I’ve been watching the catastrophe unfold in our library board meetings from afar. Seeing the absolutely horrific implementation of an already horrific idea come to fruition in the most obvious of ways. But I’m not one to take to social media and yell about it, nor am I one to attend meetings which obviously serve no purpose for the public. This incoming board had an agenda, and despite the fact that our community is overwhelming centrist in its views on social norms, they were going to stick to it no matter what happened.
There are two aspects I’m going to cover with this and it will not be focusing on the specific books that have been mentioned. While we all have our ideas of what constitutes appropriate books for various ages, in my mind that is not what needs to be argued. The library already had systems in place to appropriately select and place each book within its system, in addition to the actual words on a page, context of the work are also taken into account. Ironically, as the Board seeked to place John Green’s A Fault in Our Stars back into the teen section (the audience is was written for) they talked about context. No, this was never the issue and as the Library Board director pointed out, the policy as written would always result in this situation. The newly appointed Board hadn’t walked into a vacuum, they stepped into a system dating back to 1778 and thought they (with no experience at all) could do it better. They Failed.
So why does this still matter? The first lesson to be learned here is that every board, be in elected or appointed needs to listen to the community. Not the bubble they enjoy but the actual community. Spending public dollars without true public support will result in the disastrous waste of $300,000 like we saw here. Not to mention the unaccounted for nearly $10k in legal fees. Without public support a board spending so recklessly amounts to theft in my mind. And I will throw in the countless dollars in investment our community will not see because of our tarnished image!
Most importantly to me though is the fact that our public institutions should never seek in any way to censor expression and speech. Before some of you out there jump in, suppressing access (even by simply placing it in an inappropriate section) is censoring. Those seeking to ban access have always been able to argue that ‘if they want it they can find it somewhere else’. The point though is that this is a PUBLIC institution and therefore the selection and placement of books should never be about content. It should be about context. That includes the intention of the author, importance of the work, popularity, and many other criteria that the Library already uses. The words “fuck”, “shit”, and “pussy” hold no power outside of their context (quoting the board policy). Sex is a real thing most people experience before they reach adulthood. It is up to parents to set additional context for their kids to read through books with. It is also up to them to limit what they have access to. If any organization would like to have a limited selection they are absolutely free to create one. That is also one of the wonderful freedoms we enjoy. But a public institution cannot censor and frankly arguing anything different is the most un-American thing I can imagine.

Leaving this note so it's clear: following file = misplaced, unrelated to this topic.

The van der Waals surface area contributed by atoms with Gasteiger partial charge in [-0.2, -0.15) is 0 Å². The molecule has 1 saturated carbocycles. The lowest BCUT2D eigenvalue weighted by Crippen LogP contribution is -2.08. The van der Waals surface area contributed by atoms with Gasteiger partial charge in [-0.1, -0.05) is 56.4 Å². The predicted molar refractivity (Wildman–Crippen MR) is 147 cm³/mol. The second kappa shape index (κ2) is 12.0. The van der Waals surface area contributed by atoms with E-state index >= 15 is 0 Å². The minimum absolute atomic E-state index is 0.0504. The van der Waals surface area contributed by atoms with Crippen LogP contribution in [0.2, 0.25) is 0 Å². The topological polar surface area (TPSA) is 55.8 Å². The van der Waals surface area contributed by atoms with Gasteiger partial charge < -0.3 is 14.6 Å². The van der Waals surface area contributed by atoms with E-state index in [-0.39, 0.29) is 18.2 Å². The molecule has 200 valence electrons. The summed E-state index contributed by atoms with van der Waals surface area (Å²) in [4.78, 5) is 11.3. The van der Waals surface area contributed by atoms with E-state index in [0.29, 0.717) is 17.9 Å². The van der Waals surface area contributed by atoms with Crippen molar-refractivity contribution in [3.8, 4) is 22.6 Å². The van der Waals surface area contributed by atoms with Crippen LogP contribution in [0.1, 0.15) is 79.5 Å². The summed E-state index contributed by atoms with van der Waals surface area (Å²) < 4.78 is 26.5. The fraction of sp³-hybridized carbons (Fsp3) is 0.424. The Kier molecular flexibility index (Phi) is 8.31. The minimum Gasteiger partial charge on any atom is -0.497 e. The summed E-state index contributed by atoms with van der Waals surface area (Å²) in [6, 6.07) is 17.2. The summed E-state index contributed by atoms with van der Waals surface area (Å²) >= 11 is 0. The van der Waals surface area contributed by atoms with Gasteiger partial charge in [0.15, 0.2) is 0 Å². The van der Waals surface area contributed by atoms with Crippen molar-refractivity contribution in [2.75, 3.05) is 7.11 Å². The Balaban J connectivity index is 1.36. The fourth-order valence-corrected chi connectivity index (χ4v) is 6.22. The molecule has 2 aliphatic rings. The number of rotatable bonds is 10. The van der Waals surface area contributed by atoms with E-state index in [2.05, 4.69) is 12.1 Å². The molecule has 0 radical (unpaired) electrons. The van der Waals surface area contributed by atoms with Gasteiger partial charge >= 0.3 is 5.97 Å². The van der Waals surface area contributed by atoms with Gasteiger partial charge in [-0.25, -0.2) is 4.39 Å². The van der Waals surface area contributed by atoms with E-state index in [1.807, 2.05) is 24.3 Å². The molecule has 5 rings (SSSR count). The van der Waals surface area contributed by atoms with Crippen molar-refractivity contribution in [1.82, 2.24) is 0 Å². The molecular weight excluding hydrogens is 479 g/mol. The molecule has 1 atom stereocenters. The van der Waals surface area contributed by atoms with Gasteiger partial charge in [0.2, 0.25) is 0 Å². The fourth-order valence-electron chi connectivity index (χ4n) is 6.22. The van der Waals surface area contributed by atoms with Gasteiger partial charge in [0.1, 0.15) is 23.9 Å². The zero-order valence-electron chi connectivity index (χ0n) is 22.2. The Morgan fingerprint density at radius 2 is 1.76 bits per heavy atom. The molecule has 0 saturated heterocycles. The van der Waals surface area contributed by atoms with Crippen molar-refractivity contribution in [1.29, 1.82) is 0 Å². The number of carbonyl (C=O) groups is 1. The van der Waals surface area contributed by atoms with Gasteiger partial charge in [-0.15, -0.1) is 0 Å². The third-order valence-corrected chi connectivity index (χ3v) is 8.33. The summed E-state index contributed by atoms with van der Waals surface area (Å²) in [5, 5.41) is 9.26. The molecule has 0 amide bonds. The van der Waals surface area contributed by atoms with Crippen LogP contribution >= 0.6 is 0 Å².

So with all that in mind I believe it is time we show off our support of free expression. Their bubble needs popped and they need to see us. Not just in a board meeting but everywhere they go. I know the majority of this city does not support censorship. And to help with that I’ve created a fun sign to place in your yard. I’m a 90s kids who grew up in the library borrowing books, tapes, audiobooks, movies, magazines and anything else they had. Today kids have so much more access but our libraries remain an important foundation in our community. Please donate below so I can create as many of these as possible. I will also be making a donation with the proceeds to Friends of HEPL for the support of our library programs!